4 January 2006 | The Hollywood Reporter | See recent The Hollywood Reporter news »

"Rent" is one of the best film musicals in years -- exuberant, sexy and life affirming in equal measure. Jonathan Larson's 1996 Tony- and Pulitzer Prize-winning rock musical, based upon Puccini's opera "La Boheme", makes an electrifying move to the screen as director Chris Columbus and choreographer Keith Young push the singing and dancing out into New York streets and subways.

Stylized action in real locations doesn't always work in movies, but it does here perhaps because six of the eight actor-performers from the original Broadway show return for the movie version. These actors know their roles down to the grit in their fingernails, so the film feels loose and real, unfettered by a proscenium and opened up in an almost spiritual way.

"Chicago" proved that American audiences can still, on occasion, embrace a genre that has largely gone out of style. But what will mainstream audiences make of a musical about AIDS, drug addiction, homelessness and drag queens? "Rent" will be strong in major markets but needs crackerjack marketing to draw a broad young audience to the film.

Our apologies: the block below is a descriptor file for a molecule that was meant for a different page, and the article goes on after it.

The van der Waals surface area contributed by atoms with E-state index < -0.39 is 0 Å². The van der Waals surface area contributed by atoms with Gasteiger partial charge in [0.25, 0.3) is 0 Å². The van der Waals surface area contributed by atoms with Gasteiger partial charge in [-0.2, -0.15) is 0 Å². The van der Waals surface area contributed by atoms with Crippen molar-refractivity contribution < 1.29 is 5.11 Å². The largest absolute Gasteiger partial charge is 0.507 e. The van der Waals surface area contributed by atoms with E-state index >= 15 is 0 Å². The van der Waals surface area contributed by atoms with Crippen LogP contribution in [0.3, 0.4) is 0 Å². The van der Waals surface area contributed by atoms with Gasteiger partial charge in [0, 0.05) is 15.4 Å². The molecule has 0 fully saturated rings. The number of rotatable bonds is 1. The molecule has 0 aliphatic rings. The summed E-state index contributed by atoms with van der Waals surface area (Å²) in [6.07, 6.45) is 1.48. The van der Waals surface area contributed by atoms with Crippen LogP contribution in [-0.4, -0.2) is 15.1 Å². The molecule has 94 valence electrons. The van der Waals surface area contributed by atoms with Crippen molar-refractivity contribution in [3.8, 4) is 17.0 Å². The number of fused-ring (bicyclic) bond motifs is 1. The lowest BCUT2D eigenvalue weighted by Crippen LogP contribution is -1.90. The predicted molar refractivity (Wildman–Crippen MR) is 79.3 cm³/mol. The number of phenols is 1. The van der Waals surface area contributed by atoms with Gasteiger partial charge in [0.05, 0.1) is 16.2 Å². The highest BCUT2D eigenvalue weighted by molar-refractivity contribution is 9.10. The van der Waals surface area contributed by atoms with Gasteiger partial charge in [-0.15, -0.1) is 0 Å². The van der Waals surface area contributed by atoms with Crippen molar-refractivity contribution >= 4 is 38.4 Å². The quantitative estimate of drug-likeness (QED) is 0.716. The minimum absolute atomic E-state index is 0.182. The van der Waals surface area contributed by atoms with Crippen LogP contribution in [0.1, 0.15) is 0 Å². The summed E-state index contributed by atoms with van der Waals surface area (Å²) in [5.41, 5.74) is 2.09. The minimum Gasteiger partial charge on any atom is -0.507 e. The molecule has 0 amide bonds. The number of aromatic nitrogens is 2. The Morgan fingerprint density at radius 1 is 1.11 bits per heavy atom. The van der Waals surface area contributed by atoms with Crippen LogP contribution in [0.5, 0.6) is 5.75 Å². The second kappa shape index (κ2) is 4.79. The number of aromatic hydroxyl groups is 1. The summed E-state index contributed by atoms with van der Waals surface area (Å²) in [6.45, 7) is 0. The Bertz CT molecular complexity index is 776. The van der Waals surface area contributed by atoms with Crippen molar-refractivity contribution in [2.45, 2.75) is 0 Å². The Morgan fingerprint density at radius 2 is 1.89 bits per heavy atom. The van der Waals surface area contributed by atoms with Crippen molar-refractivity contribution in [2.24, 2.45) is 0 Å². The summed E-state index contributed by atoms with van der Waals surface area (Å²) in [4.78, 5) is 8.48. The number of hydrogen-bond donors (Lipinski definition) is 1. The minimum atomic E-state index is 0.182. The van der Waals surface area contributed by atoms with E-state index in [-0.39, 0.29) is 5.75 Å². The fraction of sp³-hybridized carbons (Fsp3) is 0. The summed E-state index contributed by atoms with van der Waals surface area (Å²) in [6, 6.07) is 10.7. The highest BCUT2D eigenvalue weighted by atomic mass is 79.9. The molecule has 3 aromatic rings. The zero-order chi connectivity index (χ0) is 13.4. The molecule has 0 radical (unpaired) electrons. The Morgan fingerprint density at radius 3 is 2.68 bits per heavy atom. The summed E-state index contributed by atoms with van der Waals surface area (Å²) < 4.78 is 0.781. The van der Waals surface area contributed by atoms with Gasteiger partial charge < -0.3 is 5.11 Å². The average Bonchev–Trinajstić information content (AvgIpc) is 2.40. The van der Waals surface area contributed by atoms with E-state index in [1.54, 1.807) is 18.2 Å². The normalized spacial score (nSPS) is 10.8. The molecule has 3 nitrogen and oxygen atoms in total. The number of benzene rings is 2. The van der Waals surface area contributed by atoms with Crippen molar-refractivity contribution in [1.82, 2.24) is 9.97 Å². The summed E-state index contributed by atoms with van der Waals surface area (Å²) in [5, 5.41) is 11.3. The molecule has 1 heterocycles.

"Rent", which Larson, its author and composer, did not live to see became a worldwide success, focuses on a group of impoverished young artists and musicians, struggling to survive in New York's East Village neighborhood in the 1980s under the shadow of AIDS. "Rent" shares with "La Boheme" an affirmation of the bohemian lifestyle, of creativity and art over anything as mundane as earning a living or paying the rent.

The reason, of course, is these lives might be short. Drugs and HIV inflict several characters. Each feels a pressing need to create a legacy, one in which whom you love is at least important as what you create. You live your art -- and life -- with a metaphorical gun to your head.

Roger (Adam Pascal) is a handsome yet melancholy songwriter coming off a long bout with heroin. Downstairs neighbor Mimi (Rosario Dawson), a spectacularly beautiful exotic dancer, has a definite eye for Roger, but he is emotionally shut down and understandably wary of her drug habit. What eventually brings them together, for a moment at least, is the realization that both are HIV-positive.

Roger's roommate Mark (Anthony Rapp), a struggling filmmaker, starts to document life around him, starting with his circle of friends. He also carries the torch for mercurial performance artist Maureen (Idina Menzel), who left him for -- the indignity of it all -- a woman, Harvard-trained attorney Joanne (Tracie Thoms).

Returning to the circle of friends is Tom Jesse L. Martin), a former professor and computer whiz who is jobless. Moments after getting mugged outside his former digs, Tom meets the love of his life, Angel Wilson Jermaine Heredia), a drag queen street musician. These two also are HIV-positive.